Staying in the Saint Georg area has enabled me to reach many historical sites easily, but sometimes the Saint Pauli sexual and naughty reputation resonates a bit too hard in its cousin across the Hamburg neighbourhood, ultimately reminding me of a somewhat similar identity particularly infamous in Amsterdam.


One particular landmark that did slightly alter my perception whilst I was in Saint Paul, was the Saint Nicholas’ Church and the area surrounding it. It was destroyed in an inferno during the late 19th century, forcing many projects to try and revive the medieval church. However, the Second World War had seen many years of massacring innocent people and bombing of countless buildings by the Nazis and the Allies alike. This was significant, as with the pictures I have provided [2] [3], I have tried to emphasise how the old has been replaced by the new, in an attempt to rehabilitate the ancient and fragile man that is the city of Hamburg, not the Sick Man of Europe or Turkey, mate! In this way, Hamburg has a unique blend of medieval, early modern and contemporary, and made me more appreciative of the city despite having Berlin setting an incredibly high standard.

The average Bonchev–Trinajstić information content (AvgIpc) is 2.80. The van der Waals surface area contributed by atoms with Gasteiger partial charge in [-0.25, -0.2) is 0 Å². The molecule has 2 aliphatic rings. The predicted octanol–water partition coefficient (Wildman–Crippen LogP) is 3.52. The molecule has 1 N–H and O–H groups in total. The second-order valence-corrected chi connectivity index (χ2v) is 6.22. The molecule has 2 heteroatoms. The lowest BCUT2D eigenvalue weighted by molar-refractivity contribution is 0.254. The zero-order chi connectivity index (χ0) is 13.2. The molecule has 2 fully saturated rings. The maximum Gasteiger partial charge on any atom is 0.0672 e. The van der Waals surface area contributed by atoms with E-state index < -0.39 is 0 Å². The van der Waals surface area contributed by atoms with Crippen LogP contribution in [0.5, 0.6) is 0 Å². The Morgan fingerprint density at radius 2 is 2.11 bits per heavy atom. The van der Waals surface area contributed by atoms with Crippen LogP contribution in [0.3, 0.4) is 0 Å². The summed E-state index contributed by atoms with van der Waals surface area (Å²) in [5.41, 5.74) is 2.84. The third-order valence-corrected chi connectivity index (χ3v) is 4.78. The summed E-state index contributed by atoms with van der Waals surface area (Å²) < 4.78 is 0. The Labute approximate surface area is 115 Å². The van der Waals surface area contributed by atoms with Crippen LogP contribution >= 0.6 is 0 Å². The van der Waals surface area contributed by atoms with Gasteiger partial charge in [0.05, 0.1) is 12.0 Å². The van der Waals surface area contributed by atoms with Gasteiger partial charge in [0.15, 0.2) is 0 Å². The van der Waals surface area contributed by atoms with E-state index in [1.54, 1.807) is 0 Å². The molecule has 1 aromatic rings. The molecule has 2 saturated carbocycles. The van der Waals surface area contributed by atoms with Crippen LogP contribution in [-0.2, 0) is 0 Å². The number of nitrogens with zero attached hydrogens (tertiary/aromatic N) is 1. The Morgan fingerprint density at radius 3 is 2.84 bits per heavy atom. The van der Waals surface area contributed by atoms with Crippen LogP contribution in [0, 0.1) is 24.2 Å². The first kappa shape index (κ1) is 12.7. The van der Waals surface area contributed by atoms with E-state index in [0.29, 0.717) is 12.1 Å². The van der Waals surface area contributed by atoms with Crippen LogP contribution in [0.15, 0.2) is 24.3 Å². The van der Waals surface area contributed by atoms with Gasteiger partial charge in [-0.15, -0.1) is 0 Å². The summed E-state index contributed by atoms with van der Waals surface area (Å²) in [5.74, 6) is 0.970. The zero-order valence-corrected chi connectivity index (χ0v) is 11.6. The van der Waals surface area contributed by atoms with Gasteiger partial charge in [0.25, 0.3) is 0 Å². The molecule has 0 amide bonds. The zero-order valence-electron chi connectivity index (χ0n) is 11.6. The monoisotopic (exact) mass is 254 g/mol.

Leipzig – 1st to 3rd April 2013>GDR’s capital, Goethe and Bach’s commemoration city


[4] A statue commemorating the German great, Bach, near St Thomas’ Church in Leipzig.

Boarding the train at 10.51am to Leipzig, after another rough night I encountered and affronted from my hostel mates – bunch of noisy drunkards they were! But anyway, I am excited to go to East Germany, a rather less common travel destination within the country by foreigners to say the ‘Big Four’: Berlin, Munich, Cologne and Frankfurt.